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Author ORCID Identifier



Open Access Dissertation

Document Type


Degree Name

Doctor of Philosophy (PhD)

Degree Program


Year Degree Awarded


Month Degree Awarded


First Advisor

Sanjay Nawalkha

Second Advisor

Mila Getmansky Sherman

Subject Categories

Finance and Financial Management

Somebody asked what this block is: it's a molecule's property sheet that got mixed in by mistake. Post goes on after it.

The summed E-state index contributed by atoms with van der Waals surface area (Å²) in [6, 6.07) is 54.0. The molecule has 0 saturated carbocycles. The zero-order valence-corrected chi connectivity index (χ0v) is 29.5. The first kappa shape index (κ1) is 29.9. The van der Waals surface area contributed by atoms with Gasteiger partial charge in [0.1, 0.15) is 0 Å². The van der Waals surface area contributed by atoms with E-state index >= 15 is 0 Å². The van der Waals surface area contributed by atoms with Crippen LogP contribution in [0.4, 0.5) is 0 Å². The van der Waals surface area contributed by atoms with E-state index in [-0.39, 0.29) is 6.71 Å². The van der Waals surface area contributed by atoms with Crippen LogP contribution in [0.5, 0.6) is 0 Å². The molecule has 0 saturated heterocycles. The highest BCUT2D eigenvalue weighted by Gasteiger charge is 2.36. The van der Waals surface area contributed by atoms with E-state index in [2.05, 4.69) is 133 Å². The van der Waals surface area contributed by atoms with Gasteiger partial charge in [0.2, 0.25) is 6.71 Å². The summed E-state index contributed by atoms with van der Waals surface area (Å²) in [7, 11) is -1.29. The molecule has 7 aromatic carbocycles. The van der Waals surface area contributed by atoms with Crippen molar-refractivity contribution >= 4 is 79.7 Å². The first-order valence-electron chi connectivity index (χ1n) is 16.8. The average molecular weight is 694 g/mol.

This dissertation aims to shed light on the source of the asset pricing anomalies by investigating behavioral and rational explanations. The first essay, “Asset Efficiency and the Asset Growth Anomaly,” examines the source of the asset growth anomaly. I present findings that the anomaly is driven by inefficient firms, which support the behavioral hypothesis that investors on average underreact to some firms’ overexpansion. Firms with past records of high asset efficiency relative to their industry peers do not suffer lower stock performance following high growth. The overarching impact of asset efficiency shows that firm skill is highly relevant, for effective corporate strategy should balance growth with capability to maintain and profit from that growth. The next chapter, “Do Financing Costs Matter for the Investment Anomalies?” shows supporting evidence for a shared role of behavioral and rational elements in explaining the anomalies. It comprehensively evaluates whether firms’ financing constraints explain the investment anomalies, including the asset growth anomaly, incorporating advanced proxies for financing constraints. The main contribution is to demonstrate that both mispricing and investment-friction channels reinforce each other in explaining the negative investment-return relation. The third chapter, “Style Investing: New Evidence from Mutual Fund Flows,” empirically validates the style-investing behavior of mutual fund investors and explores the pricing implication for stocks by utilizing mutual fund flows. Barberis and Shleifer (2003) initially explore the idea of style investing with an assumption that investors choose styles based on the recent past style performance. I find evidence that mutual fund investors allocate to winner styles and withdraw from loser styles based on the recent past style performance, consistently with Barbaris and Shleifer’s assumption. Next, I examine the pricing implications of the mutual fund flows by style. The evidence shows the Granger-causality of the style flows and the underlying stock returns in both directions. Neither the rationalists nor the behavioralists have been able to comprehensively explain all of financial market dynamics. This thesis urges the current asset pricing research to stay open-minded to consider various possibilities and viewpoints and be prepared to come up with narratives not confined to a single set of theory.